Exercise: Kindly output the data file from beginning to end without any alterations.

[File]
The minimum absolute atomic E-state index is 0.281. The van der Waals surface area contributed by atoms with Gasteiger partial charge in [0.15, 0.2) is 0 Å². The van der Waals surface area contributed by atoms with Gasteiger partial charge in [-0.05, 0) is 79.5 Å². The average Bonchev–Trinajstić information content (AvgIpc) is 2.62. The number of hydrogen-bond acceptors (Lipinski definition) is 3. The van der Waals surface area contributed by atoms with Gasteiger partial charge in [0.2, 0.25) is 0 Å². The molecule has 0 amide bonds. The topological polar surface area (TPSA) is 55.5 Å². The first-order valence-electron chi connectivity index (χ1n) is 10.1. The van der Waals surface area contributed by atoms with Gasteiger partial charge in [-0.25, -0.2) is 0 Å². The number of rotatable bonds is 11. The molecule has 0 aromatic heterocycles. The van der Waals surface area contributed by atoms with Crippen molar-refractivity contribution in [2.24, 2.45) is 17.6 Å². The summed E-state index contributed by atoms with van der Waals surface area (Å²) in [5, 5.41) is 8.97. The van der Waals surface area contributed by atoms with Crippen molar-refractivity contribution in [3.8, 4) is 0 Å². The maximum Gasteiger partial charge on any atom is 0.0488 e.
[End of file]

The minimum absolute atomic E-state index is 0.281. The van der Waals surface area contributed by atoms with Gasteiger partial charge in [0.15, 0.2) is 0 Å². The van der Waals surface area contributed by atoms with Gasteiger partial charge in [-0.05, 0) is 79.5 Å². The average Bonchev–Trinajstić information content (AvgIpc) is 2.62. The number of hydrogen-bond acceptors (Lipinski definition) is 3. The van der Waals surface area contributed by atoms with Gasteiger partial charge in [0.2, 0.25) is 0 Å². The molecule has 0 amide bonds. The topological polar surface area (TPSA) is 55.5 Å². The first-order valence-electron chi connectivity index (χ1n) is 10.1. The van der Waals surface area contributed by atoms with Gasteiger partial charge in [-0.25, -0.2) is 0 Å². The number of rotatable bonds is 11. The molecule has 0 aromatic heterocycles. The van der Waals surface area contributed by atoms with Crippen molar-refractivity contribution in [2.24, 2.45) is 17.6 Å². The summed E-state index contributed by atoms with van der Waals surface area (Å²) in [5, 5.41) is 8.97. The van der Waals surface area contributed by atoms with Crippen molar-refractivity contribution in [3.8, 4) is 0 Å². The maximum Gasteiger partial charge on any atom is 0.0488 e.